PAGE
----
On 25 April 1815, whilst visiting Paris on diplomatic duties, the American politician John Quincy Adams attended ‘the Spectacle Instructif and Phantasmagoria of Robertson on the boulevards’. There, he saw various optical illusions and automata, through which he had a glimpse into the state of the arts and sciences in post-Napoleonic France. But, for him and for other American observers, the whole city of Paris became an ‘instructive spectacle’ of political turmoil during the 100 Days.
In his diary, he noted how witnessing Parisian reactions to Napoleon’s return informed and altered his vision of political legitimacy and liberalism. His initial admiration for the Emperor and the popular fervour he observed in theatres faded away in May when, after witnessing the exodus of English travellers, he decided to visit the Marquis de Lafayette in his sheltered Château de la Grange in Seine-et-Marne. For a week, they discussed the events at a distance from the central stage of the capital, through the collective reading of newspapers.
‘The General gave [him] the last number of the Censeur – a periodical work, edited by two young lawyers, who after having been in violent opposition to the Bourbons, [were] now equally opposed to Napoleon’. Whilst the newspaper echoed the views of Lafayette, these readings were subject to debate in the marquis’ private library.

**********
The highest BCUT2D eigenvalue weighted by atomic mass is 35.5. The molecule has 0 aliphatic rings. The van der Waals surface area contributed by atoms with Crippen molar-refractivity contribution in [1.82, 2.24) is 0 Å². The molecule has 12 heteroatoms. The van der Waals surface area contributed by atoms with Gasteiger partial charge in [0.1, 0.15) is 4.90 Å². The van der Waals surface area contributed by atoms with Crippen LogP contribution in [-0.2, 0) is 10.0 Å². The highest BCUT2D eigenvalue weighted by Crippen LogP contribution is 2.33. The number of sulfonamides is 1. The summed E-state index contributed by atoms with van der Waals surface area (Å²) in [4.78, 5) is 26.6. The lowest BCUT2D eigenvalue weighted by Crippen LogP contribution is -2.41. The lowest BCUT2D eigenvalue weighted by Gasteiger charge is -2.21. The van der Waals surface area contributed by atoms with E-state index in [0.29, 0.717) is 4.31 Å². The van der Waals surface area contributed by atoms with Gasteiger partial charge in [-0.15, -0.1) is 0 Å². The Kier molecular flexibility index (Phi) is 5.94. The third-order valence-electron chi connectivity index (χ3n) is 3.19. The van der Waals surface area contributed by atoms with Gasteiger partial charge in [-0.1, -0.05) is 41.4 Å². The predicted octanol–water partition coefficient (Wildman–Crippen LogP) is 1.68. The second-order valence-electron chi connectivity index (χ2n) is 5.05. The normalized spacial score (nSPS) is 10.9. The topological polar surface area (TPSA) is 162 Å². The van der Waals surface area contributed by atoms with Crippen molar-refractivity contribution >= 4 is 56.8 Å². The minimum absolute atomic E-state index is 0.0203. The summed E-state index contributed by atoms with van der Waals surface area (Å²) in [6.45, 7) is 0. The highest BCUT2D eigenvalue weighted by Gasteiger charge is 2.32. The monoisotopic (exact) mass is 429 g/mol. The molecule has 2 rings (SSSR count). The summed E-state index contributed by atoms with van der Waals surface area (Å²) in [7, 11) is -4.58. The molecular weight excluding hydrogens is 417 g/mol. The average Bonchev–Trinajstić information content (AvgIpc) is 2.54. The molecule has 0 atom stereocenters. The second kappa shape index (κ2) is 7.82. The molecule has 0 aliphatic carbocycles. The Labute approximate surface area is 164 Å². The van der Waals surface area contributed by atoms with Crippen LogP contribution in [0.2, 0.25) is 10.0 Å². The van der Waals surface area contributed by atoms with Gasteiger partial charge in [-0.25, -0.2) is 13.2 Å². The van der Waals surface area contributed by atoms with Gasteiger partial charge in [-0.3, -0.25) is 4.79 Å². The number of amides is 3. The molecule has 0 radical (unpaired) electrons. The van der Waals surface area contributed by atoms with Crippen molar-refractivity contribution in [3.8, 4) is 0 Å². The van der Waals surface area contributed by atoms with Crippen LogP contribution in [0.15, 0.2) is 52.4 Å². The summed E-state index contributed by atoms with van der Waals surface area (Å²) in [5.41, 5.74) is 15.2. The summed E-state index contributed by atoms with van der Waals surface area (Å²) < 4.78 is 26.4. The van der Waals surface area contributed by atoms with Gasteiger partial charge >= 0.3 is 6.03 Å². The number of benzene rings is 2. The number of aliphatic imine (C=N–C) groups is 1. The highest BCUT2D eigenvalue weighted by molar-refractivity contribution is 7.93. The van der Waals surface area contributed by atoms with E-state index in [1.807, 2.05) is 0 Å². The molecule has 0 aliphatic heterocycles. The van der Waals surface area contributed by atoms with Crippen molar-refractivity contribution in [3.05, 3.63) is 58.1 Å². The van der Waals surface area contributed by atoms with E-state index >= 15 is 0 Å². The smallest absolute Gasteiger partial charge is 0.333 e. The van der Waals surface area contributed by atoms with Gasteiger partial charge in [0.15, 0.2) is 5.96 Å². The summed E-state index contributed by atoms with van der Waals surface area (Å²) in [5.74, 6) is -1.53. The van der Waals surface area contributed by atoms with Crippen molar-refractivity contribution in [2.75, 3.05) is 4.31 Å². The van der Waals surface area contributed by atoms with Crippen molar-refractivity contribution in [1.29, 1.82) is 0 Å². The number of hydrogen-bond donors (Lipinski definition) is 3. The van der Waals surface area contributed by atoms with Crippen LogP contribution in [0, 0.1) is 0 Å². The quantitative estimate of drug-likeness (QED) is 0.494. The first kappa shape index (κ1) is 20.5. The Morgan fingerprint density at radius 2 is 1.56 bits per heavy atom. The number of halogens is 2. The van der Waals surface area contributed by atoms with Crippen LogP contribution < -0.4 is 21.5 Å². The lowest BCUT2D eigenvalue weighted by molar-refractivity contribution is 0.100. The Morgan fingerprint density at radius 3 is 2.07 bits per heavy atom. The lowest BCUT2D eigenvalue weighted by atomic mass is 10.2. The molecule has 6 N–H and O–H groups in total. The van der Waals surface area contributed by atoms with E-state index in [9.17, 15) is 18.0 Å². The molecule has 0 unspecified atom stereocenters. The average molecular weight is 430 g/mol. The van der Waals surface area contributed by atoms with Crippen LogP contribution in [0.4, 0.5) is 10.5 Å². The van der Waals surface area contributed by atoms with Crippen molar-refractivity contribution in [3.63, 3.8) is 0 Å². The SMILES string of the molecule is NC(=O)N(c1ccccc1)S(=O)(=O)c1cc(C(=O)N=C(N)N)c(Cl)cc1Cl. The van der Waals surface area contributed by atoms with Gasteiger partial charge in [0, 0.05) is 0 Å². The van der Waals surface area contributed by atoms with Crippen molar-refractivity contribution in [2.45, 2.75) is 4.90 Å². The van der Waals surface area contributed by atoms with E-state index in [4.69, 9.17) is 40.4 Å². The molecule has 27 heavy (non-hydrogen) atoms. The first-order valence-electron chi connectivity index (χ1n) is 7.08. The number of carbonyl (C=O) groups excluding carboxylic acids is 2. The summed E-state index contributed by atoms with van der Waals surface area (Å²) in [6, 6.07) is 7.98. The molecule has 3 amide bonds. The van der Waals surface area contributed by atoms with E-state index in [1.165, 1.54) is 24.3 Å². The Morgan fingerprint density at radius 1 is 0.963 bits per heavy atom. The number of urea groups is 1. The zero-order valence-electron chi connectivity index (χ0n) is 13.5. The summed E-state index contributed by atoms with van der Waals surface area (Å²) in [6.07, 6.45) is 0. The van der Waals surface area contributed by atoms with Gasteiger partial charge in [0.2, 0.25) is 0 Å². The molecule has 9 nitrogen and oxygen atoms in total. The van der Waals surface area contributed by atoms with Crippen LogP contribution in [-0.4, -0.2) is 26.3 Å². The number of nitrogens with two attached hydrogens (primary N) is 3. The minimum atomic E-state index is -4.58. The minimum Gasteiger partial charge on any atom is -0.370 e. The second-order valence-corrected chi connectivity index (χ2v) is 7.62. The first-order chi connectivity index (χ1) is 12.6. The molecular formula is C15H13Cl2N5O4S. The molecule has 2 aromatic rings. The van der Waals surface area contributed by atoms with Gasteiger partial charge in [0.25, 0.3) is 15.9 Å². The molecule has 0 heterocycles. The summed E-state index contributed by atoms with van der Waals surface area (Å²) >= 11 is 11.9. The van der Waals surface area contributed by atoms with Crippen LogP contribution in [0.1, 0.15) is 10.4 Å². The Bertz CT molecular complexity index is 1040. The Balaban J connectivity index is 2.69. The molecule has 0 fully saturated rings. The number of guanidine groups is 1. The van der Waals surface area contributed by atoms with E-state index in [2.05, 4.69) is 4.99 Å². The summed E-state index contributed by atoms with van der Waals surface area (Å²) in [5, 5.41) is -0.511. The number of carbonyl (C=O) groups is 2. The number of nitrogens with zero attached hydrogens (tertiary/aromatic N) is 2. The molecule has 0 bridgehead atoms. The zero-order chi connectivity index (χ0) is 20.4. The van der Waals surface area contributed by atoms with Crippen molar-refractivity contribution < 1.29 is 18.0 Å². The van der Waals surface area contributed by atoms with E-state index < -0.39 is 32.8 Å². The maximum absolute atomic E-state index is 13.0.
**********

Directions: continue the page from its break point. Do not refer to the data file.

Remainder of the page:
Marie-Charles-César de Faÿ joined them in commenting on Benjamin Constant’s pamphlets and, after conversing on the essence of liberalism, they agreed that the current situation in France, and the opinions expressed by the Censeur, were testament to the fact that ‘Quiddism [was] not exclusively the growth of the American soil’.
The movement ‘Tertium Quids’, or ‘third something’, had emerged in America in 1806 as a third political way between Federalists and Republicans. For Adams, a third way, between Louis XVIII and Napoleon, needed to be pursued in May 1815 to restore liberty, peace and unity in France.
Overall, Adams’s diary tells us something about the importance of print culture and polite conversations in the ways in which foreign diplomats interpreted the French political upheaval of 1815.